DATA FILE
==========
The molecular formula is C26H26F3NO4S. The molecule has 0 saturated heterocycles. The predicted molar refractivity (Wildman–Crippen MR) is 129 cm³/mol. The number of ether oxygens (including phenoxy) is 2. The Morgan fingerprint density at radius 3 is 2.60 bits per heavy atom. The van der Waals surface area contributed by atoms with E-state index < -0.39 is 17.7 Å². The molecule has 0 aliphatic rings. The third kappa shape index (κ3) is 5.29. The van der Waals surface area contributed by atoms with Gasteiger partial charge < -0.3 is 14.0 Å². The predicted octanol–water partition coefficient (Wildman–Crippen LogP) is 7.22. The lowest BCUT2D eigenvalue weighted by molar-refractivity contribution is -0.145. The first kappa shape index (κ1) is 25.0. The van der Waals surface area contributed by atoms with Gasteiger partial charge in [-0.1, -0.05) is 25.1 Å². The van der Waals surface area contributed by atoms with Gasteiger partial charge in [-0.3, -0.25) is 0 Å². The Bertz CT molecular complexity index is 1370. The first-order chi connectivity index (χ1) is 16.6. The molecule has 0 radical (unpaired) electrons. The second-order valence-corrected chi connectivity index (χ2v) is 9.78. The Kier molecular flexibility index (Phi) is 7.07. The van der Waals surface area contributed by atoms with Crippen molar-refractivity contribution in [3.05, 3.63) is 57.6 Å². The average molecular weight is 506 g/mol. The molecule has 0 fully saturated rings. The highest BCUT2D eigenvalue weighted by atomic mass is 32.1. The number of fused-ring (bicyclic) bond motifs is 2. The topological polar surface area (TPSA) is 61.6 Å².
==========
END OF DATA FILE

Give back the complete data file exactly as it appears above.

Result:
The molecular formula is C26H26F3NO4S. The molecule has 0 saturated heterocycles. The predicted molar refractivity (Wildman–Crippen MR) is 129 cm³/mol. The number of ether oxygens (including phenoxy) is 2. The Morgan fingerprint density at radius 3 is 2.60 bits per heavy atom. The van der Waals surface area contributed by atoms with E-state index < -0.39 is 17.7 Å². The molecule has 0 aliphatic rings. The third kappa shape index (κ3) is 5.29. The van der Waals surface area contributed by atoms with Gasteiger partial charge < -0.3 is 14.0 Å². The predicted octanol–water partition coefficient (Wildman–Crippen LogP) is 7.22. The lowest BCUT2D eigenvalue weighted by molar-refractivity contribution is -0.145. The first kappa shape index (κ1) is 25.0. The van der Waals surface area contributed by atoms with Gasteiger partial charge in [-0.1, -0.05) is 25.1 Å². The van der Waals surface area contributed by atoms with Gasteiger partial charge in [-0.3, -0.25) is 0 Å². The Bertz CT molecular complexity index is 1370. The first-order chi connectivity index (χ1) is 16.6. The molecule has 0 radical (unpaired) electrons. The second-order valence-corrected chi connectivity index (χ2v) is 9.78. The Kier molecular flexibility index (Phi) is 7.07. The van der Waals surface area contributed by atoms with Crippen molar-refractivity contribution in [3.05, 3.63) is 57.6 Å². The average molecular weight is 506 g/mol. The molecule has 0 fully saturated rings. The highest BCUT2D eigenvalue weighted by atomic mass is 32.1. The number of fused-ring (bicyclic) bond motifs is 2. The topological polar surface area (TPSA) is 61.6 Å².